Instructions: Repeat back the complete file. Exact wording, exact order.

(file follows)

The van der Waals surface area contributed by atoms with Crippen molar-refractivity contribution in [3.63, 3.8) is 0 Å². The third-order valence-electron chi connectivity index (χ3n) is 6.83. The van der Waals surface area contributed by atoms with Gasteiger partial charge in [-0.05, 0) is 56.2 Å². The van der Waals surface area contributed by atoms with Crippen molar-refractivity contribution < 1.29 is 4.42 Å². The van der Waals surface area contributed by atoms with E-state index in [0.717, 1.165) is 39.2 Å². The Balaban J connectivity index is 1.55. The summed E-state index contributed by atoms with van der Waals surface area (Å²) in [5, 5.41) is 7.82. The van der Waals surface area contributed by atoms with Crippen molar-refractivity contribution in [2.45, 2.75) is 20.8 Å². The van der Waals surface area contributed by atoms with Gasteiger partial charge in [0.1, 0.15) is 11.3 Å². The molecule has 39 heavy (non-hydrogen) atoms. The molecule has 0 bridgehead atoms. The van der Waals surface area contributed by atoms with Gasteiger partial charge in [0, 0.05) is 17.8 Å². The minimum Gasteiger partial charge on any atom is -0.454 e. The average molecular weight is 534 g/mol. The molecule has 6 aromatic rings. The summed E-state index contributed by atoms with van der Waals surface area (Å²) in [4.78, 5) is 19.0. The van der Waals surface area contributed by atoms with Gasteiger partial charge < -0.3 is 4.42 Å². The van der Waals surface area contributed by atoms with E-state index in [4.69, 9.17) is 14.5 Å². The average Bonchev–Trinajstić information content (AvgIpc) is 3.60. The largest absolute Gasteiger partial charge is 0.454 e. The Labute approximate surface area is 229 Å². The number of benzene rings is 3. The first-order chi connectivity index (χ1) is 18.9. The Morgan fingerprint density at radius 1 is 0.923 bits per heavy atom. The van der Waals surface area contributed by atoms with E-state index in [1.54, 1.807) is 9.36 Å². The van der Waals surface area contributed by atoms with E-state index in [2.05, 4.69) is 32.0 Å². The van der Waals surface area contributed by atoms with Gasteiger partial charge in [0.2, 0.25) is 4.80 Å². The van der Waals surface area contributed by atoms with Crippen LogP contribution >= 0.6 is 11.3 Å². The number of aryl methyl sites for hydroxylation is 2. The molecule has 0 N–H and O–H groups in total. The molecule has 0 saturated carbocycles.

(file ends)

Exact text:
The van der Waals surface area contributed by atoms with Crippen molar-refractivity contribution in [3.63, 3.8) is 0 Å². The third-order valence-electron chi connectivity index (χ3n) is 6.83. The van der Waals surface area contributed by atoms with Gasteiger partial charge in [-0.05, 0) is 56.2 Å². The van der Waals surface area contributed by atoms with Crippen molar-refractivity contribution < 1.29 is 4.42 Å². The van der Waals surface area contributed by atoms with E-state index in [0.717, 1.165) is 39.2 Å². The Balaban J connectivity index is 1.55. The summed E-state index contributed by atoms with van der Waals surface area (Å²) in [5, 5.41) is 7.82. The van der Waals surface area contributed by atoms with Crippen molar-refractivity contribution in [2.45, 2.75) is 20.8 Å². The van der Waals surface area contributed by atoms with Gasteiger partial charge in [0.1, 0.15) is 11.3 Å². The molecule has 39 heavy (non-hydrogen) atoms. The molecule has 0 bridgehead atoms. The van der Waals surface area contributed by atoms with Gasteiger partial charge in [0, 0.05) is 17.8 Å². The minimum Gasteiger partial charge on any atom is -0.454 e. The average molecular weight is 534 g/mol. The molecule has 6 aromatic rings. The summed E-state index contributed by atoms with van der Waals surface area (Å²) in [4.78, 5) is 19.0. The van der Waals surface area contributed by atoms with Gasteiger partial charge < -0.3 is 4.42 Å². The van der Waals surface area contributed by atoms with E-state index in [4.69, 9.17) is 14.5 Å². The average Bonchev–Trinajstić information content (AvgIpc) is 3.60. The largest absolute Gasteiger partial charge is 0.454 e. The Labute approximate surface area is 229 Å². The number of benzene rings is 3. The first-order chi connectivity index (χ1) is 18.9. The Morgan fingerprint density at radius 1 is 0.923 bits per heavy atom. The van der Waals surface area contributed by atoms with E-state index in [1.54, 1.807) is 9.36 Å². The van der Waals surface area contributed by atoms with E-state index in [2.05, 4.69) is 32.0 Å². The van der Waals surface area contributed by atoms with Gasteiger partial charge in [0.2, 0.25) is 4.80 Å². The van der Waals surface area contributed by atoms with Crippen LogP contribution >= 0.6 is 11.3 Å². The number of aryl methyl sites for hydroxylation is 2. The molecule has 0 N–H and O–H groups in total. The molecule has 0 saturated carbocycles.